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A response to Gudgin, Coutts & Gibson

Summary:
The authors have a poston the Prime website in which they, among other things, respond to two blog posts of mine where I mention their work on Brexit. In the first postthey mention [1], I use a graph from their paper to illustrate how important the Single Market was for UK exports. Here is the graph. I then wrote “But didn’t the CBR report say that the benefits of the Single Market had been exaggerated by the Treasury? Yes it did. Here is some of its reasoning. That growth in UK export share after the Single Market is not as impressive as it looks, because there is an underlying 6% positive trend in the share, which you can detect before we joined the EU. That looks pretty on a picture, until you realise it is nonsense. A 6% trend rise in an export share will imply that at some point not

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The authors have a poston the Prime website in which they, among other things, respond to two blog posts of mine where I mention their work on Brexit. In the first postthey mention [1], I use a graph from their paper to illustrate how important the Single Market was for UK exports. Here is the graph.

A response to Gudgin, Coutts & Gibson

I then wrote

“But didn’t the CBR report say that the benefits of the Single Market had been exaggerated by the Treasury? Yes it did. Here is some of its reasoning. That growth in UK export share after the Single Market is not as impressive as it looks, because there is an underlying 6% positive trend in the share, which you can detect before we joined the EU. That looks pretty on a picture, until you realise it is nonsense. A 6% trend rise in an export share will imply that at some point not too far away UK exports to the EU will be as high as total EU GDP. UK exporters are just not that much better than exporters in other countries. There is no underlying trend rise in the UK’s export share.”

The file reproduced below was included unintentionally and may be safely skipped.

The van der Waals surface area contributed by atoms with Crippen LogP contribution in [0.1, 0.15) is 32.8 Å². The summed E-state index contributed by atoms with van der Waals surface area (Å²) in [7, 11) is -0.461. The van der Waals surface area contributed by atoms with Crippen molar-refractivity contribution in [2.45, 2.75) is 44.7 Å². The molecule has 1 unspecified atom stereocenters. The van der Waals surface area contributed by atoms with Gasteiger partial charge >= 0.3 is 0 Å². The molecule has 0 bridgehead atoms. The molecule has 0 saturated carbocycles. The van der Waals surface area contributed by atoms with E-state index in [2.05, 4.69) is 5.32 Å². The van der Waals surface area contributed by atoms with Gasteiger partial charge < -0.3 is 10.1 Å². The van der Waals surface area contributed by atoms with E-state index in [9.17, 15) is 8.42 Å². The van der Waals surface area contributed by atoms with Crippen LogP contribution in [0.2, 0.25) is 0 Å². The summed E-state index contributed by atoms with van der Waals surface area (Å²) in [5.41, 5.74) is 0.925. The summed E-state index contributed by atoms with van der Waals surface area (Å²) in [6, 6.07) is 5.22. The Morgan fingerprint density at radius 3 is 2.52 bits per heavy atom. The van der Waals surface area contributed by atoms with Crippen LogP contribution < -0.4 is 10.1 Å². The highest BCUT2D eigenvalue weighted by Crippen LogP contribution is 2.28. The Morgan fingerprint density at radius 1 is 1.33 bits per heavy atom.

By export share, it is obvious that I’m talking about share in destination GDP, as in the chart. In my paragraph there is an error. I used a 6% figure rather than the correct 3.5% figure for their trend in export penetration relative to the non-EU penetration. It was a particularly stupid error, because just below Chart 7 is Chart 8, which contains the correct figure.

A response to Gudgin, Coutts & Gibson

But, as the authors must know, this error is not important to my argument. Replace 6 by 3.5 in the relevant paragraph and it still makes perfect sense. What I was criticising was the notion that there was any substantial underlying trend in export penetration, and that the impact of EU membership should be judged relative to that trend. You can see from this chart how ludicrous a 3.5% trend is: it implies that without EU membership the UK exports share would be now above 10% and rising fast. This trend seems to be an important part of their judgement that UK export penetration relative to the EU would fall by substantially less than the Treasury assume in their analysis. The trend makes no sense, unless the aim is to make the impact of EU membership look small.

So what is the authors’ response to my basic criticism in their Prime piece? There is none.

As far a the 6 rather than 3.5 is concerned, it is also odd is that this is the first time they have mentioned the error to me. The post was from mid-January, and I would have happily changed 6 to 3.5 if they had pointed it out to me earlier.